Earlier today I was privy to one of those exchanges that seem particularly frequent on college campuses and Twitter about whether capitalism or socialism/communism is more soulless, deadly, oppressive, etc. I find this debate tiresome on the first pass because there really isn’t a contest on the death count; collectivism is king when it comes to racking up numbers killed.
I find the debate tiresome more thoroughly, however, because it ignores a key point as an assumption. Both of these isms can be soulless if they purport to provide meaning to life. That is, if their advocates promise soul, it’s an empty promise for either.
A remembrance of Barbara Bush by Weekly Standard columnist Andrew Ferguson reminds readers of this reality by focusing on a commencement speech that she gave to Wellesley University in 1990. “Mrs. Bush suggested,” he writes, that “the advocates of women’s equality… fell for the great lie at the heart of American business and professional life as men had lived it: that a single-minded pursuit of professional success was the surest source of personal fulfillment”:
The lie was well known to be a lie. By 1990, we had already accumulated a vast literature about the soullessness of the modern corporation, the emotional poverty of “the organization man,” the terrible spiritual price paid for capitalist conformity. The best of the 1960s rebellion briefly understood this. But then came Reaganism, the valorization of the all-conquering market, the glorification of material advancement. When Mrs. Bush spoke to Wellesley’s class of 1990, many self-declared feminists had fallen hard for the unforgiving materialism of a liberal society and the market economy. Feminism itself got tangled up in a wan and desiccated view of what life is for.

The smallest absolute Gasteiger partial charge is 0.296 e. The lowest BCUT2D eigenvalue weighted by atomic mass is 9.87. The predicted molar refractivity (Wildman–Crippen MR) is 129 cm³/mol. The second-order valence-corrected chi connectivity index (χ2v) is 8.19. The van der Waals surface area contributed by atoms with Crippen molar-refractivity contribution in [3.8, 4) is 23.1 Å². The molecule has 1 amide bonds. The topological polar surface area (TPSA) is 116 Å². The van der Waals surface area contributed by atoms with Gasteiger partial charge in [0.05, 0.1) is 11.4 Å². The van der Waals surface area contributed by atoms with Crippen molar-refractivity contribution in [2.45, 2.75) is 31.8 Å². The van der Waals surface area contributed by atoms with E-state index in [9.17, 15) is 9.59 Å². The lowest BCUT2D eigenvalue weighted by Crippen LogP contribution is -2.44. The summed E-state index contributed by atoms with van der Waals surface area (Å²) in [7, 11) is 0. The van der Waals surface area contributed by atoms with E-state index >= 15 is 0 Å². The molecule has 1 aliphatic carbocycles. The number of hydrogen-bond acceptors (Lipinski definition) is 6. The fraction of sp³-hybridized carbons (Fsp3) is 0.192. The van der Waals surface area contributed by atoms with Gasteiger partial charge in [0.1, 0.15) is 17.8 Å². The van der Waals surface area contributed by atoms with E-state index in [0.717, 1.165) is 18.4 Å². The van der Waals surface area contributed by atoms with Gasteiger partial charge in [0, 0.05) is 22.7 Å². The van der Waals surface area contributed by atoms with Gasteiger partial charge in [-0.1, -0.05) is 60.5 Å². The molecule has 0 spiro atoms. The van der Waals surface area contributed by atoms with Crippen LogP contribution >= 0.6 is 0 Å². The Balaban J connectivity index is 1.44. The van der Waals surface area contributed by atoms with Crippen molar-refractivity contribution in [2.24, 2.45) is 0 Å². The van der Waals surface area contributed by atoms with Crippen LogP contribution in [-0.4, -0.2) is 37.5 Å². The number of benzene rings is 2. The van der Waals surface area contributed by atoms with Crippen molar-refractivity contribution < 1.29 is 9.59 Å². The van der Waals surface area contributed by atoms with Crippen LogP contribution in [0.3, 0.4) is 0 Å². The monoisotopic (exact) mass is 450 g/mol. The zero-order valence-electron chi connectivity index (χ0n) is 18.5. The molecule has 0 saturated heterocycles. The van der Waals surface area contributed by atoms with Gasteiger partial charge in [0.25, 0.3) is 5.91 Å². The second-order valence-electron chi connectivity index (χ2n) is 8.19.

Ferguson is describing materialism, with which it is necessary to confuse capitalism in order to treat it as a source of meaning. Some term paper could profitably be written tracing the connections of feminism to both socialism and materialism, in Ferguson’s sense, but let’s return to the comparison of capitalism and collectivism as economic strategies.
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I’d suggest that the latter is more prone to the soulless and oppressive because socialism requires just one meaningful answer in order to give others control or (if you believe the talking points) by requiring much of our public involvement to consist of politicking over these questions. As much as society may err from time to time in conflating capitalism with materialism, at least it can be just a way of organizing an economy. Socialism requires too much control in a centralized power or too much community effort debating how centralized control should go to be just an economic principle. By its very nature, it must become all encompassing.
Of the following two issues related to Rhode Island’s public schools, which one is a greater concern?